Participants of breast cancer marathon running


Social Media For Running Brands



Here’s an excerpt from an article I wrote for Sports Insight Magazine in 2014 about social media and sport


“It’s not what you know – it’s who you know,” is one of those phrases everyone understands: social networks often matter more than your skills and education. How you communicate with your customer/client will have a direct impact on whether or not they want to buy your product or service?

*82 per cent of the UK population online, and worldwide 900 million registered users on Facebook, 300 million registered Twitter users, 100 million Google Plus users, and 200-million Linked-in users[1] it’s clear getting social online matters.

What is Social Media?

Moz (, a website dedicated to all things SEO and social, define social media as: “a way for people to communicate and interact online,” and they explain that there are now “a rapidly growing number of platforms, including those that are owned (hosted communities, blogs, etc.), rented (social networks or third-party communities), and occupied (commenting, contributing, etc.).”

There’s an element of randomness, as there is in any social interaction. The key is to choose the right people to talk to, or as social media parlance would have it, ‘engage with’.

But how do navigate the super highway of networks and contacts? Here’s a seven-step guide to help you create a DIY social media campaign.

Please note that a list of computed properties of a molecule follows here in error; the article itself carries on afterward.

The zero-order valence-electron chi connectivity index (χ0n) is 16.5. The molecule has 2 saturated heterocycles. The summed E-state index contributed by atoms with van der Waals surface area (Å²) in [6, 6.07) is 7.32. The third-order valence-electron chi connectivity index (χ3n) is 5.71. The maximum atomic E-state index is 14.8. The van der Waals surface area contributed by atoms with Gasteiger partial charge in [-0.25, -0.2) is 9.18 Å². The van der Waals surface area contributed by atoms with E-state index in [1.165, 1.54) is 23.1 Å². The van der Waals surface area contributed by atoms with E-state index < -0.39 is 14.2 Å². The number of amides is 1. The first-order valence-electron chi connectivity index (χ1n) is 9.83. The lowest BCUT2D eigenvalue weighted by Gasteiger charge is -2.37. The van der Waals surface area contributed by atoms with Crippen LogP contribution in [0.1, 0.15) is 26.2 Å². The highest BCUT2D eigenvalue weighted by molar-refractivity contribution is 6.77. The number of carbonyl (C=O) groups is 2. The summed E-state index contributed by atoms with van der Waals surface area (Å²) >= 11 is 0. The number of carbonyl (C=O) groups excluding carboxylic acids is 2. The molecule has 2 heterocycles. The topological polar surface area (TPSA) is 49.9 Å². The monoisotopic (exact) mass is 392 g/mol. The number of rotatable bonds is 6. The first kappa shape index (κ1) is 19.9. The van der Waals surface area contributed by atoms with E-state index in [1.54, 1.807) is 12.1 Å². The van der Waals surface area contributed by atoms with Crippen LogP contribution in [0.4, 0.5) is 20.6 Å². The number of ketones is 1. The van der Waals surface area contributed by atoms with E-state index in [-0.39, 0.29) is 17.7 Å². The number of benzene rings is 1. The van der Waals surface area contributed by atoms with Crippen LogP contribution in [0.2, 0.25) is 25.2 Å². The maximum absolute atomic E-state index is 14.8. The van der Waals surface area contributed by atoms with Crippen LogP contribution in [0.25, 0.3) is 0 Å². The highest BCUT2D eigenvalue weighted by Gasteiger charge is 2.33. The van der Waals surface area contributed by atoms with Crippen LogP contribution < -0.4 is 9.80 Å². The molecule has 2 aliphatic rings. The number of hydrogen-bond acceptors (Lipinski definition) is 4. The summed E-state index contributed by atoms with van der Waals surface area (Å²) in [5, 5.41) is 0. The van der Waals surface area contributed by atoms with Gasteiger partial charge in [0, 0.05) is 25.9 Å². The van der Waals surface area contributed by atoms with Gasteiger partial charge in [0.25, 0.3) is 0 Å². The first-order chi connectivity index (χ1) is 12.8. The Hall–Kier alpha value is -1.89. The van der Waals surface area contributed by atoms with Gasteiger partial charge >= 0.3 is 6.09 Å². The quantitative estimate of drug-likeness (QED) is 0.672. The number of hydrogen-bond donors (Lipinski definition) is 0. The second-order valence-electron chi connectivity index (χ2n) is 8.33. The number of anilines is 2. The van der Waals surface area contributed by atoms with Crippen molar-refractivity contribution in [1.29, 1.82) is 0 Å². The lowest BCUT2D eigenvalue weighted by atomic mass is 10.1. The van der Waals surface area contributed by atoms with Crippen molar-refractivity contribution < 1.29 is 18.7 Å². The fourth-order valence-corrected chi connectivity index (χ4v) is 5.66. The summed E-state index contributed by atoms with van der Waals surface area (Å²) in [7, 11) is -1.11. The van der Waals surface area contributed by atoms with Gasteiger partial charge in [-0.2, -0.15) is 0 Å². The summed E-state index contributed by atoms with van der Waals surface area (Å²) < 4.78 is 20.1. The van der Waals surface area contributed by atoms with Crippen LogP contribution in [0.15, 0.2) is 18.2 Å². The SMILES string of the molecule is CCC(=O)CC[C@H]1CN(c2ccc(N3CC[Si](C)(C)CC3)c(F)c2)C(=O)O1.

Facebook remains the most popular social media platform among marketers.[2] Getting Likes is something that many brands are focused on and it’s not surprising.

There’s no shortcut, getting likes on Facebook and followers on Twitter requires focus and time. Post regularly (once or twice a day), post interesting and engaging content (see images and videos below) and tell people about your pages in your other advertising.

Twitter is the second most popular platform with 83 per cent of the marketeers surveyed saying they used it. Mastering the Hashtag and becoming a wordsmith of 140 characters are also skills that you will need to hone in – more of that below.


Websites such as are great for some instant feedback. Check out hashtags you find interesting in advertising, type them into Google to see what impact they’re having. Other clever ways of using hashtags are to create a ‘social media aggregator’ and monitor the activity of one hashtag fetching all social media activity into one place, or on a widget that’s place on one microsite. Tools such as those provided by and are worth exploring.


Influencers in the world of social media are the ones who share the messages from brands, who spread the word about interesting research, who get people talking. They have large number of followers and know how to get more.